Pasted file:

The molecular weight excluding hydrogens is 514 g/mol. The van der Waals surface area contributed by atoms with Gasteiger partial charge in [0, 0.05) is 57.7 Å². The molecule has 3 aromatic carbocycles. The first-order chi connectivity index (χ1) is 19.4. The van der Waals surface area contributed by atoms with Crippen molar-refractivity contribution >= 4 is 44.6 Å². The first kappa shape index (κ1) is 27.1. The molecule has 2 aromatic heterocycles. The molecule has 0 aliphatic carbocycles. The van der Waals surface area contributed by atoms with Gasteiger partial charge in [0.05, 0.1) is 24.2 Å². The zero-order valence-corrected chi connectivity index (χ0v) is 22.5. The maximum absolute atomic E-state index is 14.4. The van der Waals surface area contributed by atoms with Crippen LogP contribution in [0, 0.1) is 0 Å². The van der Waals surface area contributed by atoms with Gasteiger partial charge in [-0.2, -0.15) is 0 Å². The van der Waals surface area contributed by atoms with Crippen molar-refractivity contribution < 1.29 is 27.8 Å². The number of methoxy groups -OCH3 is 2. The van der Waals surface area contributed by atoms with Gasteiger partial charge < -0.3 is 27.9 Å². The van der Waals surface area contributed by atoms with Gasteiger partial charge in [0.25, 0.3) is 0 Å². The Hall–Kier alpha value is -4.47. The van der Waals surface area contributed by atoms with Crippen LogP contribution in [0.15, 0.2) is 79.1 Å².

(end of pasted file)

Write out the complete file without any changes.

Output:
The molecular weight excluding hydrogens is 514 g/mol. The van der Waals surface area contributed by atoms with Gasteiger partial charge in [0, 0.05) is 57.7 Å². The molecule has 3 aromatic carbocycles. The first-order chi connectivity index (χ1) is 19.4. The van der Waals surface area contributed by atoms with Crippen molar-refractivity contribution >= 4 is 44.6 Å². The first kappa shape index (κ1) is 27.1. The molecule has 2 aromatic heterocycles. The molecule has 0 aliphatic carbocycles. The van der Waals surface area contributed by atoms with Gasteiger partial charge in [0.05, 0.1) is 24.2 Å². The zero-order valence-corrected chi connectivity index (χ0v) is 22.5. The maximum absolute atomic E-state index is 14.4. The van der Waals surface area contributed by atoms with Crippen LogP contribution in [0, 0.1) is 0 Å². The van der Waals surface area contributed by atoms with Gasteiger partial charge in [-0.2, -0.15) is 0 Å². The van der Waals surface area contributed by atoms with Crippen molar-refractivity contribution < 1.29 is 27.8 Å². The number of methoxy groups -OCH3 is 2. The van der Waals surface area contributed by atoms with Gasteiger partial charge < -0.3 is 27.9 Å². The van der Waals surface area contributed by atoms with Gasteiger partial charge in [0.25, 0.3) is 0 Å². The Hall–Kier alpha value is -4.47. The van der Waals surface area contributed by atoms with Crippen LogP contribution in [0.15, 0.2) is 79.1 Å².